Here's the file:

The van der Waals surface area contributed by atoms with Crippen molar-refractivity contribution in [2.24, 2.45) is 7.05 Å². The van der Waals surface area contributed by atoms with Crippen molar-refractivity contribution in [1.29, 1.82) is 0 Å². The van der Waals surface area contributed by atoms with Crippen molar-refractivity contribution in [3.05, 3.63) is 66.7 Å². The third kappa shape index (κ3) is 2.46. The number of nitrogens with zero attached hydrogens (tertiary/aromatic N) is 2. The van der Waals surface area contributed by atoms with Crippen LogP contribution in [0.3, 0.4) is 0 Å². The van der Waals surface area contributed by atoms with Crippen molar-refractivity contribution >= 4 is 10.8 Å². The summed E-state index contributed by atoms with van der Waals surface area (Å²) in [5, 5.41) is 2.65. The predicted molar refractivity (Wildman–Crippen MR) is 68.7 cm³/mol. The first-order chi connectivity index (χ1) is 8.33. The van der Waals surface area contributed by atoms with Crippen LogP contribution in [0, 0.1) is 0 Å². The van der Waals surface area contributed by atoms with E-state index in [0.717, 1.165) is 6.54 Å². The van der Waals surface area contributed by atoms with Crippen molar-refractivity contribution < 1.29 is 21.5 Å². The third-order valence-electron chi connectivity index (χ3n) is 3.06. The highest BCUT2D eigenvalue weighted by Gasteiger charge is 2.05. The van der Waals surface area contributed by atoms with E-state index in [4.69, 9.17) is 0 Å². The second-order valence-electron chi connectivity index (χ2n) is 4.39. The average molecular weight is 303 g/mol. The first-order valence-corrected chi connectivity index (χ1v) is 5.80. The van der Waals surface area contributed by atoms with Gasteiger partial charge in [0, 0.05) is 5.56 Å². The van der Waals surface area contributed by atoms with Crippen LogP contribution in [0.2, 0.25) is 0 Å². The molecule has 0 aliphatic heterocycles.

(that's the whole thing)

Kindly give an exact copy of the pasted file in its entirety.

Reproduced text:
The van der Waals surface area contributed by atoms with Crippen molar-refractivity contribution in [2.24, 2.45) is 7.05 Å². The van der Waals surface area contributed by atoms with Crippen molar-refractivity contribution in [1.29, 1.82) is 0 Å². The van der Waals surface area contributed by atoms with Crippen molar-refractivity contribution in [3.05, 3.63) is 66.7 Å². The third kappa shape index (κ3) is 2.46. The number of nitrogens with zero attached hydrogens (tertiary/aromatic N) is 2. The van der Waals surface area contributed by atoms with Crippen LogP contribution in [0.3, 0.4) is 0 Å². The van der Waals surface area contributed by atoms with Crippen molar-refractivity contribution >= 4 is 10.8 Å². The summed E-state index contributed by atoms with van der Waals surface area (Å²) in [5, 5.41) is 2.65. The predicted molar refractivity (Wildman–Crippen MR) is 68.7 cm³/mol. The first-order chi connectivity index (χ1) is 8.33. The van der Waals surface area contributed by atoms with Crippen LogP contribution in [0, 0.1) is 0 Å². The van der Waals surface area contributed by atoms with E-state index in [0.717, 1.165) is 6.54 Å². The van der Waals surface area contributed by atoms with Crippen molar-refractivity contribution < 1.29 is 21.5 Å². The third-order valence-electron chi connectivity index (χ3n) is 3.06. The highest BCUT2D eigenvalue weighted by Gasteiger charge is 2.05. The van der Waals surface area contributed by atoms with E-state index in [4.69, 9.17) is 0 Å². The second-order valence-electron chi connectivity index (χ2n) is 4.39. The average molecular weight is 303 g/mol. The first-order valence-corrected chi connectivity index (χ1v) is 5.80. The van der Waals surface area contributed by atoms with Gasteiger partial charge in [0, 0.05) is 5.56 Å². The van der Waals surface area contributed by atoms with Crippen LogP contribution in [0.2, 0.25) is 0 Å². The molecule has 0 aliphatic heterocycles.